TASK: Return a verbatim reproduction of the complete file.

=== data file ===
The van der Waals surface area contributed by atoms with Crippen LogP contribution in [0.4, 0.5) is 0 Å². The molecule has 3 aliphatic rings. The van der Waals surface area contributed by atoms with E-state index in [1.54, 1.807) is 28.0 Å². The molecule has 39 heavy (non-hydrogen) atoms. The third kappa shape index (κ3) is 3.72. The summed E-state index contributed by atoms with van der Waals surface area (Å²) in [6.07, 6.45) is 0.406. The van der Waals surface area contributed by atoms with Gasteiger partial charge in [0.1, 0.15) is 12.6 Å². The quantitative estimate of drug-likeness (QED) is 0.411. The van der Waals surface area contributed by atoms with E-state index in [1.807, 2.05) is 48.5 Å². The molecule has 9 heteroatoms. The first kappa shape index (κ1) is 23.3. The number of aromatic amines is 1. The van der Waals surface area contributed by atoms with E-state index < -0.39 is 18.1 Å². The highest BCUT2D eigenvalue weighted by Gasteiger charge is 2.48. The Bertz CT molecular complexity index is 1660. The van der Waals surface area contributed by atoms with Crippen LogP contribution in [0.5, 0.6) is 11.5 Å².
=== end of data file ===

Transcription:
The van der Waals surface area contributed by atoms with Crippen LogP contribution in [0.4, 0.5) is 0 Å². The molecule has 3 aliphatic rings. The van der Waals surface area contributed by atoms with E-state index in [1.54, 1.807) is 28.0 Å². The molecule has 39 heavy (non-hydrogen) atoms. The third kappa shape index (κ3) is 3.72. The summed E-state index contributed by atoms with van der Waals surface area (Å²) in [6.07, 6.45) is 0.406. The van der Waals surface area contributed by atoms with Gasteiger partial charge in [0.1, 0.15) is 12.6 Å². The quantitative estimate of drug-likeness (QED) is 0.411. The van der Waals surface area contributed by atoms with E-state index in [1.807, 2.05) is 48.5 Å². The molecule has 9 heteroatoms. The first kappa shape index (κ1) is 23.3. The number of aromatic amines is 1. The van der Waals surface area contributed by atoms with E-state index < -0.39 is 18.1 Å². The highest BCUT2D eigenvalue weighted by Gasteiger charge is 2.48. The Bertz CT molecular complexity index is 1660. The van der Waals surface area contributed by atoms with Crippen LogP contribution in [0.5, 0.6) is 11.5 Å².